Cumulative lactate and hospital mortality in ICU patients
Paul A van Beest, Lukas Brander, Sebastiaan PA Jansen, Johannes H Rommes, Micha l A Kuiper, and Peter E Spronk
Annals of Intensive Care , 2013, DOI: 10.1186/2110-5820-3-6
Abstract: Hyperlactatemia is associated with in-hospital mortality in a heterogeneous ICU population. In our patients, lactate peak values predicted in-hospital mortality equally well as lactate-time-integral of arterial blood lactate levels above the upper normal threshold.
PSR B1929+10 Revisited in X-Rays
A. Wozna,L. Kuiper,W. Hermsen
Physics , 2003, DOI: 10.1051/0004-6361:20040368
Abstract: This article has been withdrawn because it was submitted twice unintentionally.
Clinical review: use of venous oxygen saturations as a goal - a yet unfinished puzzle
Paul van Beest, G?tz Wietasch, Thomas Scheeren, Peter Spronk, Michal Kuiper
Critical Care , 2011, DOI: 10.1186/cc10351
Abstract: Shock is defined as global tissue hypoxia secondary to an imbalance between systemic oxygen delivery (DO2) and systemic oxygen demand (VO2). Unrecognised and untreated global tissue hypoxia increases morbidity and mortality. Accurate detection of global tissue hypoxia is therefore of vital importance. Physical findings, vital signs, measuring central venous pressure and urinary output are important but insufficient for accurate detection of global tissue hypoxia [1-3]. Measurement of mixed venous oxygen saturation (SvO2) from the pulmonary artery has been advocated as an indirect index of tissue oxygenation [4]. As a result of an extensive debate in the literature [5-7], however, use of the pulmonary artery catheter has become somewhat unpopular. In contrast, insertion of a central venous catheter in the superior vena cava via the jugular of the subclavian vein is considered standard care in critically ill patients. Just like SvO2, the measurement of central venous oxygen saturation (ScvO2) has been advocated in order to detect global tissue hypoxia.Venous oxygen saturations have been the subject of research for over 50 years, but especially over the past decade the amount of literature describing changes in ScvO2 and SvO2 in critically ill patients, including high-risk surgical patients, increased substantially. This led to high expectations with respect to the use of venous oxygen saturation as a therapeutic goal. The aim of the present review is to summarise the evidence and to discuss the clinical utility of both SvO2 and ScvO2 in the treatment of critically ill patients, including high-risk surgical patients.We performed a search of the PUBMED database from 1980 to 2010 using combinations of the following terms: SvO2, ScvO2, venous oxygen saturation, venous saturation, critically ill, shock, septic shock, high risk surgery, surgery, operation. The articles published in English were included when published in a peer-reviewed journal. The clinical investigations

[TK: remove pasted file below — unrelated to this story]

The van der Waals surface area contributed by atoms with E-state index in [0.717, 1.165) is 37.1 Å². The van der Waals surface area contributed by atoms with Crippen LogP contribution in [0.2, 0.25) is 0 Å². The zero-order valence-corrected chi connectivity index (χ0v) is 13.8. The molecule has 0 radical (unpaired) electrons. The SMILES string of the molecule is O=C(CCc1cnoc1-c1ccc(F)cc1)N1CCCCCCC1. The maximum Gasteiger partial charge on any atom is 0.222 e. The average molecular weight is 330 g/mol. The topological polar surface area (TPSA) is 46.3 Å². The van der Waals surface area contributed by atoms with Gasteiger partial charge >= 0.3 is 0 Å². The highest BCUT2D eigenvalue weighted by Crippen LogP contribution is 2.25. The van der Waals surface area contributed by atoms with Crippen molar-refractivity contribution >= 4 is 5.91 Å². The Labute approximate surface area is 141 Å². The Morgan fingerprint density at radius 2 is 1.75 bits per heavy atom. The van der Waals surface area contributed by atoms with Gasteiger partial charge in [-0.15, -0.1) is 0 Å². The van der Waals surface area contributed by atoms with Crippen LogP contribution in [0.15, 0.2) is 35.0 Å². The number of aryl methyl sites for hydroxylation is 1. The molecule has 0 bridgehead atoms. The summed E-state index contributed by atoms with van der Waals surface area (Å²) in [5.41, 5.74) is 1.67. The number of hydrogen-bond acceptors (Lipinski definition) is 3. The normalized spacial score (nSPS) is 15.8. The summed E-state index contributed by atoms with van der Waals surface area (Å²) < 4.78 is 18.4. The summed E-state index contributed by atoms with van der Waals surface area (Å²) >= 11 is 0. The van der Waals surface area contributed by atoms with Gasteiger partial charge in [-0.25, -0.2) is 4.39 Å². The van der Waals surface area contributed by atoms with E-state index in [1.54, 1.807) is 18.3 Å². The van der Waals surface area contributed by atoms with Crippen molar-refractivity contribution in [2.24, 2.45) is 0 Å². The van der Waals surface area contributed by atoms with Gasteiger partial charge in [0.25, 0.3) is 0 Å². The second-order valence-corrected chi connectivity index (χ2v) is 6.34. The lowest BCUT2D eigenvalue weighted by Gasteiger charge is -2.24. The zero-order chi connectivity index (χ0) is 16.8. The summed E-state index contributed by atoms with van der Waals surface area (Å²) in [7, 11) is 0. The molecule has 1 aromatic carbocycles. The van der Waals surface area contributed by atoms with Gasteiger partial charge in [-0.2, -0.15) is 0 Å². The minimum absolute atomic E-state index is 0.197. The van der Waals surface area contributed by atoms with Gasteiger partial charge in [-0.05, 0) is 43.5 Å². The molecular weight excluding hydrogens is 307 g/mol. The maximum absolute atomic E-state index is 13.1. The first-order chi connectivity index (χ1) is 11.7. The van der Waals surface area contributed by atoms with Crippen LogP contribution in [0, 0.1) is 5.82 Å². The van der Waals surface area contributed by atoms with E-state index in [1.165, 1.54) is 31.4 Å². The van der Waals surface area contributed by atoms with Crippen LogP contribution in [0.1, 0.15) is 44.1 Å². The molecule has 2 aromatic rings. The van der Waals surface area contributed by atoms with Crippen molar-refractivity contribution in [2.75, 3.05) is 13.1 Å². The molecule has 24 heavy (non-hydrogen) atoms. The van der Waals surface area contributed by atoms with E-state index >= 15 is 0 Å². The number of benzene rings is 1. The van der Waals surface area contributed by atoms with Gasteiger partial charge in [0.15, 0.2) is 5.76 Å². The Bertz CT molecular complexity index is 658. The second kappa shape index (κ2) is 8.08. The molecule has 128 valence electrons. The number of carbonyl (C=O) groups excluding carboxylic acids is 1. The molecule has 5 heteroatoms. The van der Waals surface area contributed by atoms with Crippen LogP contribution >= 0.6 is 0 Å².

Phosphate and Nitrate Release from Mucky Mineral Soils  [PDF]
Michal A. Leblanc, Léon E. Parent, Gilles Gagné
Open Journal of Soil Science (OJSS) , 2013, DOI: 10.4236/ojss.2013.32012
Abstract:

High-organic (mucky) mineral soils make a small proportion of the Canadian agricultural land but are highly productive, especially for organic farming. Although these high-quality soils may release large amounts of nitrate and phosphate to the environment, there is yet no reliable agro-environmental indicator for managing N and P compared to the adjacent mineral and organic soils. Our objective was to quantify the N mineralization and P environmental risks of mucky mineral soils. Nine Canadian soil series (eight Orthic Humic Gleysols and one Terric Humisol with three variants) were analyzed for texture, pH(CaCl2), total C and N, oxalate and Mehlich-III (M-III) extractable P, Al and Fe, and water extractable P (Pw). Soil texture varied from loamy sand to heavy clay, organic carbon (OC) content ranged from 14 to 392 g·OC·kg-1, total N from 1.21 to 16.38 g·N·kg-1, and degree of P saturation (DPSM-III) as molar (P/[Al + γFe])M-III percentage between 0.3% and 11.3%. After 100 d of incubation, soils released 31 to 340 mg·N·kg-1. The N mineralization rate was closely correlated to organic matter content (r = 0.91, p < 0.01). Sandy to loamy soils released 1.2 - 1.8 kg·N·ha-1·d-1 compared to 1.6 - 2.4 kg·N·ha-1·d-1 for clayey soils, 2.0

High-Energy Observations of the Binary Millisecond Pulsar PSR J0218+4232
L. Kuiper,W. Hermsen,F. Verbunt,T. Belloni,A. Lyne
Physics , 1998,